A wide range of different crystalline forms of aluminium oxide is used as smelter feed stock, abrasives, refractories and catalysts. A series of reports published in 1947 to 1949 described a progressive, non-nodular interstitial fibrosis in the aluminium abrasives industry in which aluminium oxide and silicon were processed. This condition, known as Shaver’s disease, was rapidly progressive and often fatal. The exposure of the victims (workers producing alundum) was to a dense fume comprising aluminium oxide, crystalline free-silica and iron. The particulates were of a size range that made them highly respirable. It is likely that the preponderence of disease is attributable to the highly damaging lung effects of the finely divided crystalline free-silica, rather than to the inhaled aluminium oxide, although the exact aetiology of the disease is not understood. Shaver’s disease is primarily of historical interest now, since no reports have been made in the second half of the 20th century.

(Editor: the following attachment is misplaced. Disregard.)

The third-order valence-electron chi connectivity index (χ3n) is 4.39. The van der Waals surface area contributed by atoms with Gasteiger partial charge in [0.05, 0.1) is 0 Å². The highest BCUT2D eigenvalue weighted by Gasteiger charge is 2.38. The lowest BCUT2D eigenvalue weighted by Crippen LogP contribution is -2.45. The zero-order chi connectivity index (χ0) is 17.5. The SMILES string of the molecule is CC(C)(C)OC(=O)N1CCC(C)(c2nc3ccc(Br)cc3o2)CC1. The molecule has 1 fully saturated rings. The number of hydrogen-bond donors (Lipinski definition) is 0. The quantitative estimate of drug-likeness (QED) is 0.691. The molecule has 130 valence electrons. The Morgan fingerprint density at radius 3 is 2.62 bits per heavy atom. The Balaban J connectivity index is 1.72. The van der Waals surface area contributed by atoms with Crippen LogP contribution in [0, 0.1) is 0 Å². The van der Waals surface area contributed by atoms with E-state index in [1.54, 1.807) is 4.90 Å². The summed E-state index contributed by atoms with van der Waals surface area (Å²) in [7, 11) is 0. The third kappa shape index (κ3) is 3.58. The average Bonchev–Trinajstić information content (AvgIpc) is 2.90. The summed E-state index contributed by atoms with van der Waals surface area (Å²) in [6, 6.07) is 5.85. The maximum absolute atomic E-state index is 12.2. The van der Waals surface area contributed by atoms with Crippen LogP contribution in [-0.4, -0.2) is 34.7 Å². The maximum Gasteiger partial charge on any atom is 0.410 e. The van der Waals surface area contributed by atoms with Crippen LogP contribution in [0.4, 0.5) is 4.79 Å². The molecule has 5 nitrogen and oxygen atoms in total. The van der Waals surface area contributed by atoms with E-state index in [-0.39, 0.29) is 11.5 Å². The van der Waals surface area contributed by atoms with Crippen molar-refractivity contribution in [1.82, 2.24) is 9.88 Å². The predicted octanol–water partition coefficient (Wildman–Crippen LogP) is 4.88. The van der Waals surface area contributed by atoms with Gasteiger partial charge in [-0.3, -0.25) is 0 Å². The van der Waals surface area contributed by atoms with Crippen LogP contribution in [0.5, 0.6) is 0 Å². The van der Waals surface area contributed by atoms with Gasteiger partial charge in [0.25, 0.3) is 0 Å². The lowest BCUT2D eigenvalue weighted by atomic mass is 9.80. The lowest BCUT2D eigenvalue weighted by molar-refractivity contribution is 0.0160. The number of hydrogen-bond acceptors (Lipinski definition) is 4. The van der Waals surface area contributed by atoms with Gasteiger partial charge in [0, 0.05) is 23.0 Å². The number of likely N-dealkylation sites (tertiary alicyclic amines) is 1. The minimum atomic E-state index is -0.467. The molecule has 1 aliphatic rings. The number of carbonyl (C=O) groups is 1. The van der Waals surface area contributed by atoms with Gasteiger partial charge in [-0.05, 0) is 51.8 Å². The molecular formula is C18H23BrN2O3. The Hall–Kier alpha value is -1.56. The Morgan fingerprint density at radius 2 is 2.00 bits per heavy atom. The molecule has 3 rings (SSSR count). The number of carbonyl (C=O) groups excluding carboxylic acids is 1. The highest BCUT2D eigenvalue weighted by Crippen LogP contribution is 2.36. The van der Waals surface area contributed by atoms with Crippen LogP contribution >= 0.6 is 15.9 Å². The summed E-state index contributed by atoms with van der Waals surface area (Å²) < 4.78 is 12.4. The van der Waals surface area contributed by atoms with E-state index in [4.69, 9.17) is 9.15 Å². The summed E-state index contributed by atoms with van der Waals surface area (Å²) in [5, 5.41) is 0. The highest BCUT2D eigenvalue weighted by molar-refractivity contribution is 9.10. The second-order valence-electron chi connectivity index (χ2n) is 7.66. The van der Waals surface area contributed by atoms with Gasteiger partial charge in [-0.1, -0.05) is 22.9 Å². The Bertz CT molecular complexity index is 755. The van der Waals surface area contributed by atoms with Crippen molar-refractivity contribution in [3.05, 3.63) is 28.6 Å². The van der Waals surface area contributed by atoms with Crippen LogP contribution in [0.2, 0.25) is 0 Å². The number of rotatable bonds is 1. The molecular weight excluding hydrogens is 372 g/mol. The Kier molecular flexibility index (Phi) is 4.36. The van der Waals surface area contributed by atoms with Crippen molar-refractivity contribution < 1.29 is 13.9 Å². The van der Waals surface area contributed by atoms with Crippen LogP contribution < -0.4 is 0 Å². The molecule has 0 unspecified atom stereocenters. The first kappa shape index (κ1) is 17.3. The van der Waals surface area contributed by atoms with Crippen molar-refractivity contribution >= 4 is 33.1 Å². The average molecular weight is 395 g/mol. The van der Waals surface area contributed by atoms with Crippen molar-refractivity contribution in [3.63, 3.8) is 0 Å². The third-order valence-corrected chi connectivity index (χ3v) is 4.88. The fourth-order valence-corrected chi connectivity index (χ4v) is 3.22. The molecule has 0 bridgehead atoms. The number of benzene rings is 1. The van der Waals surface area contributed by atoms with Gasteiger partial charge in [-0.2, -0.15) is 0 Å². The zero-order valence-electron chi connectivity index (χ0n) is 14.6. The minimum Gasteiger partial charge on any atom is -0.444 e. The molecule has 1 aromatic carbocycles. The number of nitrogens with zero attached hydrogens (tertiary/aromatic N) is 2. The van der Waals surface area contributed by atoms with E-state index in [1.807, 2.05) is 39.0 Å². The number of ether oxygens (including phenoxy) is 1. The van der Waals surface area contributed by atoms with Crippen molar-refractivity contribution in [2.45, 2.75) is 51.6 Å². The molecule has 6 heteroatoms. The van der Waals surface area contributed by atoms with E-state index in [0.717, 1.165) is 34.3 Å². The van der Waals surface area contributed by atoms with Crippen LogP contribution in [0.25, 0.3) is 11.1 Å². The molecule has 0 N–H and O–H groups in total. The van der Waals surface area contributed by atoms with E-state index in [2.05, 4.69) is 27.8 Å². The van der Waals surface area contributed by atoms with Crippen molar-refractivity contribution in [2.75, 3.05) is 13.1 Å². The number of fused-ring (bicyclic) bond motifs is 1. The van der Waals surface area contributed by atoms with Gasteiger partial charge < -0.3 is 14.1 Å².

Recent studies of the health effects of high level exposures (100 mg/m3) to the oxides of aluminium amongst workers engaged in the Bayer process (described in the chapter Metal processing and metal working industry) have demonstrated that workers with more than twenty years of exposure can develop pulmonary alterations. These changes are clinically characterized by minor, predominantly asymptomatic degrees of restrictive pulmonary function changes. The chest x-ray examinations revealed small, scanty, irregular opacities, particularly at the lung bases. These clinical responses have been attributed to deposition of dust in the lung paraenchyma, which was the result of very high occupational exposures. These signs and symptoms cannot be compared to the extreme response of Shaver’s disease. It should be noted that other epidemiological studies in the United Kingdom regarding widespread alumina exposures in the pottery industry have produced no evidence that the inhalation of alumina dust produces chemical or radiographic signs of pulmonary disease or dysfunction.